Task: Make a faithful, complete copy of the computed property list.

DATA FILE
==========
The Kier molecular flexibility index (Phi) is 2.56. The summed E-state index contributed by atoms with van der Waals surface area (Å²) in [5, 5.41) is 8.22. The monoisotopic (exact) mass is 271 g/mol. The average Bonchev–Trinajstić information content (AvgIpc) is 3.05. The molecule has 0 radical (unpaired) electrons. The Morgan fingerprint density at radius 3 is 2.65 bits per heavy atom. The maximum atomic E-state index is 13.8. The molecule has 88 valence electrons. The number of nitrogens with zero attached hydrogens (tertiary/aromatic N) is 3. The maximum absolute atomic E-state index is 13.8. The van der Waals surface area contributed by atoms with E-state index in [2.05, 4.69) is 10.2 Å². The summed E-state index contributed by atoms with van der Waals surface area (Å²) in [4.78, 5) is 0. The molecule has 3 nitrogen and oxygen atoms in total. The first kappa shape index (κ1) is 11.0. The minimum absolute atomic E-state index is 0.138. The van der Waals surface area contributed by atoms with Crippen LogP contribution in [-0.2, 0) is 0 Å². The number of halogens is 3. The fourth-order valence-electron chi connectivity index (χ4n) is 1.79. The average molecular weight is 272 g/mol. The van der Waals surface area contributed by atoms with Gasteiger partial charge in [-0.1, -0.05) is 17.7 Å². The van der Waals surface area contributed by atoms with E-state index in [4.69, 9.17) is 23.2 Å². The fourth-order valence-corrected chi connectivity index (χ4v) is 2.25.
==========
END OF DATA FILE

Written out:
The Kier molecular flexibility index (Phi) is 2.56. The summed E-state index contributed by atoms with van der Waals surface area (Å²) in [5, 5.41) is 8.22. The monoisotopic (exact) mass is 271 g/mol. The average Bonchev–Trinajstić information content (AvgIpc) is 3.05. The molecule has 0 radical (unpaired) electrons. The Morgan fingerprint density at radius 3 is 2.65 bits per heavy atom. The maximum atomic E-state index is 13.8. The molecule has 88 valence electrons. The number of nitrogens with zero attached hydrogens (tertiary/aromatic N) is 3. The maximum absolute atomic E-state index is 13.8. The van der Waals surface area contributed by atoms with E-state index in [2.05, 4.69) is 10.2 Å². The summed E-state index contributed by atoms with van der Waals surface area (Å²) in [4.78, 5) is 0. The molecule has 3 nitrogen and oxygen atoms in total. The first kappa shape index (κ1) is 11.0. The minimum absolute atomic E-state index is 0.138. The van der Waals surface area contributed by atoms with Crippen LogP contribution in [-0.2, 0) is 0 Å². The number of halogens is 3. The fourth-order valence-electron chi connectivity index (χ4n) is 1.79. The average molecular weight is 272 g/mol. The van der Waals surface area contributed by atoms with Gasteiger partial charge in [-0.1, -0.05) is 17.7 Å². The van der Waals surface area contributed by atoms with E-state index in [4.69, 9.17) is 23.2 Å². The fourth-order valence-corrected chi connectivity index (χ4v) is 2.25.